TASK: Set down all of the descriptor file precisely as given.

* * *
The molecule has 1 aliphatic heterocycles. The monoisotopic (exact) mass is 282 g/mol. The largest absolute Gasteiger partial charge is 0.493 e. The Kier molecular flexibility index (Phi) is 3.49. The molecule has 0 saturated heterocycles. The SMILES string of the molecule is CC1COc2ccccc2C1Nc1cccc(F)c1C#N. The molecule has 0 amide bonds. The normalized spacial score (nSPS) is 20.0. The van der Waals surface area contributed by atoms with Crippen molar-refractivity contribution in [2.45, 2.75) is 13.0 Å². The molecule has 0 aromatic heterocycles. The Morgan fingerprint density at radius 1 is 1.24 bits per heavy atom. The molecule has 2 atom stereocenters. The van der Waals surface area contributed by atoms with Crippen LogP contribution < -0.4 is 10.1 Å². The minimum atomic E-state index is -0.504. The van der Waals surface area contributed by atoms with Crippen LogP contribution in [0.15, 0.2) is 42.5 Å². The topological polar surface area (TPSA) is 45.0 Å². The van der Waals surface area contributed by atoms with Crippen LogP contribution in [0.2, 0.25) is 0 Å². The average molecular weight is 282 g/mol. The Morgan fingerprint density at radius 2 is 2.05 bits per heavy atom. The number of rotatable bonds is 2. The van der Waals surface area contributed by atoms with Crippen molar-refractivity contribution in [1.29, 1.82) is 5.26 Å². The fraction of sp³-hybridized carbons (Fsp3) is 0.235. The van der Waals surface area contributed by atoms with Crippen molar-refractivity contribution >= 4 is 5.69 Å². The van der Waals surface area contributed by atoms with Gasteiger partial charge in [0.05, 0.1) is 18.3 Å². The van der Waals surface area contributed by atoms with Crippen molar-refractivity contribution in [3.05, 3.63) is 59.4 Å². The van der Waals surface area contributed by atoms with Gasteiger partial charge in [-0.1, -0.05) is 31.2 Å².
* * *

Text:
The molecule has 1 aliphatic heterocycles. The monoisotopic (exact) mass is 282 g/mol. The largest absolute Gasteiger partial charge is 0.493 e. The Kier molecular flexibility index (Phi) is 3.49. The molecule has 0 saturated heterocycles. The SMILES string of the molecule is CC1COc2ccccc2C1Nc1cccc(F)c1C#N. The molecule has 0 amide bonds. The normalized spacial score (nSPS) is 20.0. The van der Waals surface area contributed by atoms with Crippen molar-refractivity contribution in [2.45, 2.75) is 13.0 Å². The molecule has 0 aromatic heterocycles. The Morgan fingerprint density at radius 1 is 1.24 bits per heavy atom. The molecule has 2 atom stereocenters. The van der Waals surface area contributed by atoms with Crippen LogP contribution < -0.4 is 10.1 Å². The minimum atomic E-state index is -0.504. The van der Waals surface area contributed by atoms with Crippen LogP contribution in [0.15, 0.2) is 42.5 Å². The topological polar surface area (TPSA) is 45.0 Å². The van der Waals surface area contributed by atoms with Crippen LogP contribution in [0.2, 0.25) is 0 Å². The average molecular weight is 282 g/mol. The Morgan fingerprint density at radius 2 is 2.05 bits per heavy atom. The number of rotatable bonds is 2. The van der Waals surface area contributed by atoms with Crippen molar-refractivity contribution in [1.29, 1.82) is 5.26 Å². The fraction of sp³-hybridized carbons (Fsp3) is 0.235. The van der Waals surface area contributed by atoms with Crippen molar-refractivity contribution >= 4 is 5.69 Å². The van der Waals surface area contributed by atoms with Gasteiger partial charge in [0.05, 0.1) is 18.3 Å². The van der Waals surface area contributed by atoms with Crippen molar-refractivity contribution in [3.05, 3.63) is 59.4 Å². The van der Waals surface area contributed by atoms with Gasteiger partial charge in [-0.1, -0.05) is 31.2 Å².